South African Stocks Retreat in Longest Streak Since 2004Jaco Visser
South Africa’s main stocks index fell for the longest losing streak in a decade as foreign investors sold equities after worse-than-estimated U.S. factory data cast doubt on the recovery in the world’s biggest economy.
The benchmark 165-member FTSE/JSE Africa All-Share Index fell for an eighth day, the longest stretch since February 2004, dropping 1.1 percent to 44,451.57 by the close in Johannesburg. Almost three stocks fell for every one that gained amid a global equity rout that has wiped about $2.9 trillion from shares this year. The index dropped 5.5 percent since Jan. 24.
The selloff in Africa’s biggest economy joins emerging markets that were jolted by the start of Federal Reserve tapering last month. Foreign investors sold a net 1.04 billion rand ($93 million) of stocks yesterday, bringing outflows to 1.52 billion rand this year, according to data from the country’s securities exchange.
“There is selling pressure and it is predominantly driven by foreign selling,” Brendon Hubbard, who helps to oversee 380 million rand in equity funds at ClucasGray, said by phone from Johannesburg today. “Stock valuations are not at a really cheap level to tip people back in. Local fund managers are sitting on cash.”
The Institute for Supply Management’s factory index slid to 51.3 from 56.5 the prior month, the Tempe, Arizona-based group’s report showed. The 822-member MSCI Emerging Markets Index slid 0.9 percent, heading for its lowest close in more than five months.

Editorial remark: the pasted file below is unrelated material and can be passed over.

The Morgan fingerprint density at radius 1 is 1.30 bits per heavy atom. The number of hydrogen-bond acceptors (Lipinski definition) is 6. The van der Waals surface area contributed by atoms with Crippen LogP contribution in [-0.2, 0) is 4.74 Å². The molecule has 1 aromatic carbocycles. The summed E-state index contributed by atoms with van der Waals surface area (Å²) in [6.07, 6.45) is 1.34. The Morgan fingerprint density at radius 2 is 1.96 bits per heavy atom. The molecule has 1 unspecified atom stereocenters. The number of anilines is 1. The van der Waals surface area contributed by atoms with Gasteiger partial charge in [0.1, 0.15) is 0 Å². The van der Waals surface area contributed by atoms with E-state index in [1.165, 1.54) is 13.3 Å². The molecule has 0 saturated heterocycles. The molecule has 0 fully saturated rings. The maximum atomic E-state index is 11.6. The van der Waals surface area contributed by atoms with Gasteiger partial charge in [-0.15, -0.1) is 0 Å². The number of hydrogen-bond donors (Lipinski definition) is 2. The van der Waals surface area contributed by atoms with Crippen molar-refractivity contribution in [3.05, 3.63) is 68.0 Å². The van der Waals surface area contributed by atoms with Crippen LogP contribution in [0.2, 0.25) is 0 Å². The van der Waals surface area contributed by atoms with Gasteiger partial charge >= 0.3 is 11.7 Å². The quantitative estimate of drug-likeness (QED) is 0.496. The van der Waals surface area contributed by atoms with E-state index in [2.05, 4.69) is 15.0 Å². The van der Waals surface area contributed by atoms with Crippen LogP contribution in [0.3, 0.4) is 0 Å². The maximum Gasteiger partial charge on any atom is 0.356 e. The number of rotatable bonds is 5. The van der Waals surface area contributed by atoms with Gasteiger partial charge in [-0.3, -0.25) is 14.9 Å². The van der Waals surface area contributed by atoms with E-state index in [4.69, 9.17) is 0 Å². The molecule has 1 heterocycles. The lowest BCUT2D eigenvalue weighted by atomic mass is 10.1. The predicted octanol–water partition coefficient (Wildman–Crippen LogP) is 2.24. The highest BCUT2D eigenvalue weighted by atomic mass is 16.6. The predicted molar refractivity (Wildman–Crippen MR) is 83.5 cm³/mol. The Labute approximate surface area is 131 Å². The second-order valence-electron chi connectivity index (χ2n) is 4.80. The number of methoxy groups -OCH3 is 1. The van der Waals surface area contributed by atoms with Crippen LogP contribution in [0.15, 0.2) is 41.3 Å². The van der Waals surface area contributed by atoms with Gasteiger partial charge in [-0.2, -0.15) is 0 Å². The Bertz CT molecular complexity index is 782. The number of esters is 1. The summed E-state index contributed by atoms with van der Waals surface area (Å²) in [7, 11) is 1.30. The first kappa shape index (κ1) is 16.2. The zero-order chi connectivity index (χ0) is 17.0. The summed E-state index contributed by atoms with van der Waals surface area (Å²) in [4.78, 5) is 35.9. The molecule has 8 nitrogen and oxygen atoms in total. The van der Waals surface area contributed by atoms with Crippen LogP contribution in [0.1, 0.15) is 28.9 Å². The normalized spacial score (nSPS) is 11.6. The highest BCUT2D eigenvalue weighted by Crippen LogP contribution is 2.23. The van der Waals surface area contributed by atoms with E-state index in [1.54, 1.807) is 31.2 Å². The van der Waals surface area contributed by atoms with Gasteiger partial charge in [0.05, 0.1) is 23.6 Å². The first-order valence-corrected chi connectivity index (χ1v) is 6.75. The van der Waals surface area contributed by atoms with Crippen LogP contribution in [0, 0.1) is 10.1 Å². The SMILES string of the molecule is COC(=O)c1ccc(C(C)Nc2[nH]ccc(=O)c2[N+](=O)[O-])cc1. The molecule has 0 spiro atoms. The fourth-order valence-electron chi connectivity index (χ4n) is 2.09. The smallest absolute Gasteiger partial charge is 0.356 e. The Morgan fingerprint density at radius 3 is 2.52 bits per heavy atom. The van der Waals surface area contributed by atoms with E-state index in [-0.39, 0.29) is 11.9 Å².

“The forces at play are much greater than just” South African factors, Jean Pierre Verster, who helps to oversee the equivalent of more than $1.1 billion at 36ONE Asset Management, said by phone. “Central bankers of emerging-market economies are at the behest of what’s happening globally and specifically the impact of the tapering.”
Johannesburg-listed companies that operate internationally were among the laggards today. BHP Billiton Plc, the world’s biggest miner, fell 2.3 percent in a fourth day of losses. Cie Financiere Richemont SA, the maker of Cartier jewelry, slid 2.4 percent to 100.11 rand.
Naspers Ltd., which owns a 34 percent stake in China’s biggest Internet company, Tencent Holdings Ltd., fell 1.1 percent to 1,126.68 rand. SABMiller Plc, the world’s second-largest brewer, declined 2 percent to 486.55 rand, falling for a sixth day.